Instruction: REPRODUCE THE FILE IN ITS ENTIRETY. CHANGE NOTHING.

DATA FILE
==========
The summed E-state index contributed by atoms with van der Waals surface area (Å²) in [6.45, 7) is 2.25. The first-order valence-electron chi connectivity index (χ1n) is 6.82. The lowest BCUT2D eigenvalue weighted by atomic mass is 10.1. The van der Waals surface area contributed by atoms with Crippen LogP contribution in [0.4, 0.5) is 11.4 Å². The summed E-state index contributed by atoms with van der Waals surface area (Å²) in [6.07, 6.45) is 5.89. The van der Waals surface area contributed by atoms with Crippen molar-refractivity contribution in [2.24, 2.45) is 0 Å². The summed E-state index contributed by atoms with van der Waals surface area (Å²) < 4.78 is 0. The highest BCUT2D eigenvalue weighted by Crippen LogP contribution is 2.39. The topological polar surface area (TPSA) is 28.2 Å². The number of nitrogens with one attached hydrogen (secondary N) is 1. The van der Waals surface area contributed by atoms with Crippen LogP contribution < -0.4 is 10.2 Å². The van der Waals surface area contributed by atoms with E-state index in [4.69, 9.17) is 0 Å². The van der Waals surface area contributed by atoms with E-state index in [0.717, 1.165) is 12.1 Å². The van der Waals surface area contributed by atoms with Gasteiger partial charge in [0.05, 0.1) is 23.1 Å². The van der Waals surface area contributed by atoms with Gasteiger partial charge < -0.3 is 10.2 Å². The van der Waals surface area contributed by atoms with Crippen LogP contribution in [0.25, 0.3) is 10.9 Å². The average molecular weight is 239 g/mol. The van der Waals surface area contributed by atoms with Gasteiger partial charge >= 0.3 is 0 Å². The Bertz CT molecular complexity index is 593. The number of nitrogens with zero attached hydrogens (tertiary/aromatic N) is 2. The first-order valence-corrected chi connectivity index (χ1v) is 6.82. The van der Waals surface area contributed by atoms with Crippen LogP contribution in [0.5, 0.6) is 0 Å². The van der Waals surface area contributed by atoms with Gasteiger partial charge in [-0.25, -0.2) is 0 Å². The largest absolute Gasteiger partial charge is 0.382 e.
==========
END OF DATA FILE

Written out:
The summed E-state index contributed by atoms with van der Waals surface area (Å²) in [6.45, 7) is 2.25. The first-order valence-electron chi connectivity index (χ1n) is 6.82. The lowest BCUT2D eigenvalue weighted by atomic mass is 10.1. The van der Waals surface area contributed by atoms with Crippen LogP contribution in [0.4, 0.5) is 11.4 Å². The summed E-state index contributed by atoms with van der Waals surface area (Å²) in [6.07, 6.45) is 5.89. The van der Waals surface area contributed by atoms with Crippen molar-refractivity contribution in [2.24, 2.45) is 0 Å². The summed E-state index contributed by atoms with van der Waals surface area (Å²) < 4.78 is 0. The highest BCUT2D eigenvalue weighted by Crippen LogP contribution is 2.39. The topological polar surface area (TPSA) is 28.2 Å². The number of nitrogens with one attached hydrogen (secondary N) is 1. The van der Waals surface area contributed by atoms with Crippen LogP contribution < -0.4 is 10.2 Å². The van der Waals surface area contributed by atoms with E-state index in [4.69, 9.17) is 0 Å². The van der Waals surface area contributed by atoms with E-state index in [0.717, 1.165) is 12.1 Å². The van der Waals surface area contributed by atoms with Gasteiger partial charge in [0.05, 0.1) is 23.1 Å². The van der Waals surface area contributed by atoms with Gasteiger partial charge < -0.3 is 10.2 Å². The van der Waals surface area contributed by atoms with Crippen LogP contribution in [0.25, 0.3) is 10.9 Å². The average molecular weight is 239 g/mol. The van der Waals surface area contributed by atoms with Gasteiger partial charge >= 0.3 is 0 Å². The Bertz CT molecular complexity index is 593. The number of nitrogens with zero attached hydrogens (tertiary/aromatic N) is 2. The first-order valence-corrected chi connectivity index (χ1v) is 6.82. The van der Waals surface area contributed by atoms with Crippen LogP contribution in [0.5, 0.6) is 0 Å². The van der Waals surface area contributed by atoms with Gasteiger partial charge in [-0.25, -0.2) is 0 Å². The largest absolute Gasteiger partial charge is 0.382 e.